I'll be drinking alcohol tonight and pretty much every night now until the new year. Happy holidays! But in two weeks' time, I can pretty much guarantee I'll look like crap, be feeling anxious, depressed and like putting myself into some kind of self-imposed rehab -- in fact, I'm already looking forward to how I'm going to feel after my second ever Dry January (I braved it for the first time last year). Yes, that's some serious future-tripping right there, and so not reflective of my usual glass-half-full outlook on life. What about the thrills? The bonding? The laughs? The drunken fun times that await!
Sure, there'll be all that. And all that used to be one of my favorite ways to pass the time. Being British (a nation of "high-functioning alcoholics" according to this former New York Times London correspondent) and a journalist (one of the high-risk professions for alcoholism, I've been told), in my circles the fact I spent most Sunday nights in my 20s and early 30s mapping out my week according to my drinking patterns was nothing to shake an AA manual at.
And I learned to drink late -- I was teetotal all through college. My boyfriend back then was anti-booze and super-controlling -- he didn't drink, so neither did I. But in the end, it was actually alcohol that gave me the Dutch courage I needed to get out of that soul-destroying relationship. When I took up drinking after graduating, I might as well have been having an affair right under his nose. Which in the end, with the help of some very strong cocktails, I did.
Talk about messy, but right off the bat, alcohol represented freedom to me. And -- I guess this was the real kicker -- I also found it helped me access a happier part of myself. No surprises there, isn't this why most people drink, if we're honest? Even if this means something different for everybody. In my case, I can be kind of intense and alcohol helped me loosen up and see the funny side of life.
This to me felt like magic. Here was a potion that sprinkled the world with actual freakin' fairy dust. And if creativity is akin to spirituality (as the divine Elizabeth Gilbert writes about so engagingly in her latest book, Big Magic), didn't the fact that drinking helped shunt me into the right side of my brain also mean it was helping me get closer to... God, the Universal oneness, or whatever? How do we think "spirits" got their name, anyway? The fact that alcohol had a dark side (the morning after) felt right, like karma.
But like a relationship that sours overnight, something shifted when I hit 35, and I began to fall out of love with my liquid crutch. The hangovers were lasting longer than the highs, and I noticed that certain relationships relied on a steady flow of cocktails to really mean anything to me.
It was also interesting, and unsurprising, that a lot of the people I was meeting who described themselves as having "woken up" to a more spiritual connection with life had kicked alcohol to the curb along with their self-doubt, cynicism, and limiting beliefs (as well as the majority of foodstuffs besides kale). This got me questioning the real connection between spirits and spirituality. Not least, what it said about my spirit that I still felt (feel!) the "need" to dink in certain situations.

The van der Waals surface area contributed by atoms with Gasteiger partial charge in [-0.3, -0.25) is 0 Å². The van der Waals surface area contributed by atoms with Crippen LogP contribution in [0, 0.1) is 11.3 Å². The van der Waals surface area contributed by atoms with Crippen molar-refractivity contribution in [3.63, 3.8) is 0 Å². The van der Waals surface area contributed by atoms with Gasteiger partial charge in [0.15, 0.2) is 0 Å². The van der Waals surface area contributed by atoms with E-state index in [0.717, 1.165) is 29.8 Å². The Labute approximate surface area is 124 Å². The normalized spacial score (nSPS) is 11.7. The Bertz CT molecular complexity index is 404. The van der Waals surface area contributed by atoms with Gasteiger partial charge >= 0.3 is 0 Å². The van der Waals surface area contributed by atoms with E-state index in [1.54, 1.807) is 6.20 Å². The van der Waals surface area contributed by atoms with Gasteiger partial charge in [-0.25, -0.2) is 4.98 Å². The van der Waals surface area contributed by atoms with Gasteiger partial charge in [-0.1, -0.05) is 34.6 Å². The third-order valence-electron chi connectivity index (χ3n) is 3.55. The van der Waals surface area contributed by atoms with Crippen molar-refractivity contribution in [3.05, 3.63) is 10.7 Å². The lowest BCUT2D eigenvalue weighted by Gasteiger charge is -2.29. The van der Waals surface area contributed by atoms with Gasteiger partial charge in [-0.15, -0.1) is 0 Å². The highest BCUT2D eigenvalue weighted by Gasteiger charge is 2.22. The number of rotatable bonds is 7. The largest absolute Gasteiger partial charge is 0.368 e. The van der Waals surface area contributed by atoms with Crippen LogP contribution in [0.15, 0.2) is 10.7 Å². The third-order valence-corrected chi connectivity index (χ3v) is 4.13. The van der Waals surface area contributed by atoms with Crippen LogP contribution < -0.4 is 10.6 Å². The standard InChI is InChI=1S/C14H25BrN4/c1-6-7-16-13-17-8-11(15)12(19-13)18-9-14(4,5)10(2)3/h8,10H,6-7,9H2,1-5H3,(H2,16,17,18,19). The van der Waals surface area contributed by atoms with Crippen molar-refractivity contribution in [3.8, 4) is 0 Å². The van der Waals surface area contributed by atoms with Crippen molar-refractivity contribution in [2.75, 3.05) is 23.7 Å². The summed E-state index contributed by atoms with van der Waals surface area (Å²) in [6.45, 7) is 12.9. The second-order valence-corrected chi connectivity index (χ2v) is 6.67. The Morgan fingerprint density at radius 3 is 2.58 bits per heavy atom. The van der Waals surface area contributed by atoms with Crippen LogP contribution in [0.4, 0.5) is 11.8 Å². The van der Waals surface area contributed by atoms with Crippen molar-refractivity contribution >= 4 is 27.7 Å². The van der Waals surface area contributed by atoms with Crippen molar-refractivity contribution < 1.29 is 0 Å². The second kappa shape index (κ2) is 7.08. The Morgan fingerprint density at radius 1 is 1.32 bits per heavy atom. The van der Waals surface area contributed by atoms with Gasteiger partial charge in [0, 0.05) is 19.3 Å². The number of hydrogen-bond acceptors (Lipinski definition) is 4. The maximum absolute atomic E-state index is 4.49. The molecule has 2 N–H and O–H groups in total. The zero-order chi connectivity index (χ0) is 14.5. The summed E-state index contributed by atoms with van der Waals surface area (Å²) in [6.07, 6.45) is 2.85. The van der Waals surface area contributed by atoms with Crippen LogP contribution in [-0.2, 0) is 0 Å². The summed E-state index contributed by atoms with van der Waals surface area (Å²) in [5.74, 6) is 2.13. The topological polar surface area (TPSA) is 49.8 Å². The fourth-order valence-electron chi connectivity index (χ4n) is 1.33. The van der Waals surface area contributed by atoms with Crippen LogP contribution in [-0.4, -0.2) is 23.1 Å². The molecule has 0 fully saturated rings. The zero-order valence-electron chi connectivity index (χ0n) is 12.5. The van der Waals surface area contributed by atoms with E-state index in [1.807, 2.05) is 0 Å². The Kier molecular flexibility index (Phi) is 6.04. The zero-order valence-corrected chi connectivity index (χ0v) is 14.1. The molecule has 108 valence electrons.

If "spirit" is the oneness as expressed in each of us, then yes, there's no doubt that spirits -- in the form of a Ketel One martini with a twist -- can feel like an Access All Areas pass to an audience with our higher self. Ego inhibitions slain, I know I'm not alone when I admit I only dance like nobody's watching after cocktail number three. And actually dancing when nobody's watching? Pretty much one of my favourite ways to party with my inner soul tribe.
But note the use of the words "feel like" in the previous paragraph. What my own experience of heightened spiritual awareness has shown me, is that a back stage pass is in no way a satisfactory substitute for paying upfront for the best seats in the house. In other words, sneaking in the back door with access to the free hospitality bar, you'll probably miss half the show -- and have a hard time remembering what parts did touch your soul in the morning.
Now note the use of the word "probably." Some of the most spirit-affirming moments of bliss I have experienced have been under the influence of spirits. Singing my heart out (don't you love that expression?) with my girlfriends on a rooftop bar in Ibiza at 2 a.m., because the only other people up there just got engaged; any tear-jerk sunset viewed from the edges of that same mystical island; experiencing sheer, all-consuming love on the dance floor of any given wedding; full-body chills knowing the person I'm expressing my love to feels exactly the same as me.
Which goes back to my point about alcohol being a social drug for me. Sober moments of bliss are often the ones I experience on the inside -- like the intense feeling of calm after a dead night's sleep; being guided by a healer over Skype to meet my shamanic power animal; or experiencing a heart-wrenching psychic connection to my father during a deep Kundalini meditation. The fact that I get to experience both (veering towards the internal as I get older, and not least for my vanity) feels to me like balance.
Among my more spiritual friends, the fact I'm still quite attached to the external kind -- and the substance that helps me reach them -- I sometimes feel like Paris Hilton lining up for a hug with Amma. But hey, I'm only human, still a material girl just beginning to explore the true depths of our mystical world. And the fact I'm planning to drink my way through the holiday season? A couple of years ago I would have been planning the outfits. These days, like I said, I'm already planning the detox.
Need help with substance abuse or mental health issues? In the U.S., call 800-662-HELP (4357) for the SAMHSA National Helpline.